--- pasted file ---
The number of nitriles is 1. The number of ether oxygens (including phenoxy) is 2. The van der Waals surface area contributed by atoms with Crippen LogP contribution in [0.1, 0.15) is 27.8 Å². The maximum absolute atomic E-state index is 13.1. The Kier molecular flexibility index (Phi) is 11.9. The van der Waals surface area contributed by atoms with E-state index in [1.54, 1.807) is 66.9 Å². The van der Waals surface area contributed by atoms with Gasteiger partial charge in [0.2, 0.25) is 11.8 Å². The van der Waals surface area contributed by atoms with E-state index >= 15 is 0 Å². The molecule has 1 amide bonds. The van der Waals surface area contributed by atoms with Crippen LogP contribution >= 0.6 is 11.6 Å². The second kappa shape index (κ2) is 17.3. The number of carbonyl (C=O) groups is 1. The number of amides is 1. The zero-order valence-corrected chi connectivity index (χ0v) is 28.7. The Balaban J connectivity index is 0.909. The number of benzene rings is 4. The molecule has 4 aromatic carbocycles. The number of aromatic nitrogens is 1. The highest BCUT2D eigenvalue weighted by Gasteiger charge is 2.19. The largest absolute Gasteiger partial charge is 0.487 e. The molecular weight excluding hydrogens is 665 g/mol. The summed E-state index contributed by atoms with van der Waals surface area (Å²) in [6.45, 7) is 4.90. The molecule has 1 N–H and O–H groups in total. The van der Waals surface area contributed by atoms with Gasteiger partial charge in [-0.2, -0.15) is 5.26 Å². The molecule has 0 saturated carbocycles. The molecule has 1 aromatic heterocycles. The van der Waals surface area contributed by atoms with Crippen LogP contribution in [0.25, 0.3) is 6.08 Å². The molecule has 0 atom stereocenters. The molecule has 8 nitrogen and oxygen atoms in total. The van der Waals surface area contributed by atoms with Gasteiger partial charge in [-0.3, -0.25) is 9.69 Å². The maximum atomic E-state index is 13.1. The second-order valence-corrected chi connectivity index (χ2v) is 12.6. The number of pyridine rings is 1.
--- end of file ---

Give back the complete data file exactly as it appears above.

The number of nitriles is 1. The number of ether oxygens (including phenoxy) is 2. The van der Waals surface area contributed by atoms with Crippen LogP contribution in [0.1, 0.15) is 27.8 Å². The maximum absolute atomic E-state index is 13.1. The Kier molecular flexibility index (Phi) is 11.9. The van der Waals surface area contributed by atoms with E-state index in [1.54, 1.807) is 66.9 Å². The van der Waals surface area contributed by atoms with Gasteiger partial charge in [0.2, 0.25) is 11.8 Å². The van der Waals surface area contributed by atoms with E-state index >= 15 is 0 Å². The molecule has 1 amide bonds. The van der Waals surface area contributed by atoms with Crippen LogP contribution >= 0.6 is 11.6 Å². The second kappa shape index (κ2) is 17.3. The number of carbonyl (C=O) groups is 1. The number of amides is 1. The zero-order valence-corrected chi connectivity index (χ0v) is 28.7. The Balaban J connectivity index is 0.909. The number of benzene rings is 4. The molecule has 4 aromatic carbocycles. The number of aromatic nitrogens is 1. The highest BCUT2D eigenvalue weighted by Gasteiger charge is 2.19. The largest absolute Gasteiger partial charge is 0.487 e. The molecular weight excluding hydrogens is 665 g/mol. The summed E-state index contributed by atoms with van der Waals surface area (Å²) in [6.45, 7) is 4.90. The molecule has 1 N–H and O–H groups in total. The van der Waals surface area contributed by atoms with Gasteiger partial charge in [-0.2, -0.15) is 5.26 Å². The molecule has 0 saturated carbocycles. The molecule has 1 aromatic heterocycles. The van der Waals surface area contributed by atoms with Crippen LogP contribution in [0.25, 0.3) is 6.08 Å². The molecule has 0 atom stereocenters. The molecule has 8 nitrogen and oxygen atoms in total. The van der Waals surface area contributed by atoms with Gasteiger partial charge in [-0.3, -0.25) is 9.69 Å². The maximum atomic E-state index is 13.1. The second-order valence-corrected chi connectivity index (χ2v) is 12.6. The number of pyridine rings is 1.